Public interest in anonymous communication systems has vastly increased in recent years, with the Tor network being the most prominent example, currently serving millions of users from all over the world. Rigorously assessing the degree of anonymity provided by Tor as well as developing alternative anonymous communication networks are central research directions in this problem space.
Anonymity Assessment for Tor. Previous works on assessing the degree of anonymity in Tor were either purely empirical, or they abstracted from Tor’s central real-world characteristics such as the path selection algorithm, the Tor consensus data, and the users’ preference ports. To overcome this shortcoming, we research frameworks for rigorously and quantitatively assessing the degree of anonymity for Tor end users in real time depending on different trust assumptions, while taking all these real-world characteristics into account.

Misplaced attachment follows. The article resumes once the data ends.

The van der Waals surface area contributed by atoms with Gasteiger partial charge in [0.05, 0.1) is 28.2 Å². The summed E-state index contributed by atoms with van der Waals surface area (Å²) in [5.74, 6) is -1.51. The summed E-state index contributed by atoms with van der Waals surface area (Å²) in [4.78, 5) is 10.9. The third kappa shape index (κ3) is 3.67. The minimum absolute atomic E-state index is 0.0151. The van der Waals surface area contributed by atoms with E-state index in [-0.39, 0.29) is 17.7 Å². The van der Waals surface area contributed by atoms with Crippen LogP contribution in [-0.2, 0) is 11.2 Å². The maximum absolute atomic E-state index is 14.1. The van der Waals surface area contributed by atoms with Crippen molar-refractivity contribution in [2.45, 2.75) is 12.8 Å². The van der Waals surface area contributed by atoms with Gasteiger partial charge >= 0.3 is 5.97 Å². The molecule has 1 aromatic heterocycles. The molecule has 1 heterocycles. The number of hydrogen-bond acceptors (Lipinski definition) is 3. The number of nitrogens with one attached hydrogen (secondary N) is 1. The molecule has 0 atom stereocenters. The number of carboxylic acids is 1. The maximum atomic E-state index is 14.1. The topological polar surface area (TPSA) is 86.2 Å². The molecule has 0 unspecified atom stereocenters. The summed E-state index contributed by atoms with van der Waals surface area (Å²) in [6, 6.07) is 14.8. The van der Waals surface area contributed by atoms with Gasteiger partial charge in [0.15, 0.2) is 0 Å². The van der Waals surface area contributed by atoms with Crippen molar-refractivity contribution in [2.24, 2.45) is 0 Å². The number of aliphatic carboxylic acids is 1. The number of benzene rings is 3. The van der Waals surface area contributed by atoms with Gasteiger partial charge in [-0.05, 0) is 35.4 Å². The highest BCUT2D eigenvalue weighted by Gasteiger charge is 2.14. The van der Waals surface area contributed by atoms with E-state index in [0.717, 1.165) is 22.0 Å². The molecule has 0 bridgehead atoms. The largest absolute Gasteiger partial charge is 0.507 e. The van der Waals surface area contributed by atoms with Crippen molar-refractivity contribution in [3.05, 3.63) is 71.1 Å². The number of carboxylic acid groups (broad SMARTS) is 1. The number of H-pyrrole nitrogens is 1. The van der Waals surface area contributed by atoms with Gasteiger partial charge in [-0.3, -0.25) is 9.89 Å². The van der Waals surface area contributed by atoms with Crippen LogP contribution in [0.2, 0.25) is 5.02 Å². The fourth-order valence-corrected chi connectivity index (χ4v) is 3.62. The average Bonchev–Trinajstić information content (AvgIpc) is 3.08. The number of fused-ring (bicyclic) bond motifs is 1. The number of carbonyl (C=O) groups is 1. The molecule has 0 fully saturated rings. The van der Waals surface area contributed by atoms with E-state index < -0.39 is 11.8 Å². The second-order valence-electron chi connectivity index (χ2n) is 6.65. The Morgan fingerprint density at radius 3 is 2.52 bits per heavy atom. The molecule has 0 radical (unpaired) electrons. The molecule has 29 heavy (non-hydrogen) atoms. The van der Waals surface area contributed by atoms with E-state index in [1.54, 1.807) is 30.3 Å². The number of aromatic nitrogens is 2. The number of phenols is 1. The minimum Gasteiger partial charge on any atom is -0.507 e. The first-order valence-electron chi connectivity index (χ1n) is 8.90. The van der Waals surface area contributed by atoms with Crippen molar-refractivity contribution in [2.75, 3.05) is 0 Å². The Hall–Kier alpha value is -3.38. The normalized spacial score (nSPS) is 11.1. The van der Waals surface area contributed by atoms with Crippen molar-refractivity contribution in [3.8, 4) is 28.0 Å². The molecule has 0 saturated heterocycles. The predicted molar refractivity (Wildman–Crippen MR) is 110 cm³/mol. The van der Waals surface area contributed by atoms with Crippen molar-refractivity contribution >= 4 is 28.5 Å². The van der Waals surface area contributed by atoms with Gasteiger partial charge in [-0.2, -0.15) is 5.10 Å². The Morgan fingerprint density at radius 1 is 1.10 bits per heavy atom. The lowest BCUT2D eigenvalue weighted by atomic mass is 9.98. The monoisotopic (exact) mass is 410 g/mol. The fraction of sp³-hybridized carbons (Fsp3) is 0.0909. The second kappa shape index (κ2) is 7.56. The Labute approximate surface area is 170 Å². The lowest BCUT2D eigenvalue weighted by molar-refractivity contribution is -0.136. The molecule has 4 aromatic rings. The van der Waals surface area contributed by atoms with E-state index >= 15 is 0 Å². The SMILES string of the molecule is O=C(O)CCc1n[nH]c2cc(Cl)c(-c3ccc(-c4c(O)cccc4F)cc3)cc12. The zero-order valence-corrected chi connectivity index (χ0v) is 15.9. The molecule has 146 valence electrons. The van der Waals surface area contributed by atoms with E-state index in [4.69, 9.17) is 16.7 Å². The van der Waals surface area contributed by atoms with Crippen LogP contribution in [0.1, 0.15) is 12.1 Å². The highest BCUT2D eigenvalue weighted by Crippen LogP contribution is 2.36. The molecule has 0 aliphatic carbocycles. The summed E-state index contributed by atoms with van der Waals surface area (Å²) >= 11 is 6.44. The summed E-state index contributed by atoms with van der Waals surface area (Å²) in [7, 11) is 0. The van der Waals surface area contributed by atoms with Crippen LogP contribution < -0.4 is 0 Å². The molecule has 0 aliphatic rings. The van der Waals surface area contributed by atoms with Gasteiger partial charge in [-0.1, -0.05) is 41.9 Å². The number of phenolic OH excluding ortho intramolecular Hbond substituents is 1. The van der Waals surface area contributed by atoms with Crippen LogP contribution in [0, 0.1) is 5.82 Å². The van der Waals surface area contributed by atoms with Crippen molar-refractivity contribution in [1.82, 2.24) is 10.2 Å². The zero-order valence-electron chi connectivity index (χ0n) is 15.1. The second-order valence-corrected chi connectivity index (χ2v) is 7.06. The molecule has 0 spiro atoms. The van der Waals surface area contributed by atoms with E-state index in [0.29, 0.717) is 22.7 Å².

Anonymity Protection. Existing anonymous communication protocols struggle to simultaneously achieve strong anonymity guarantees, low latency, and protection against slot collisions and malicious peers. We research mixing protocols that overcome this limitation. Our innovations can serve as an ideal privacy-enhancing extension to cryptocurrencies and credit networks, as it enables unlinkability of transactions for pseudonymous users, while offering seamless integration into existing systems. Our work provides the provably secure, privacy-preserving payment protocol for credit networks that offers full obliviousness of transactions, while simultaneously entailing strong privacy guarantees for payments.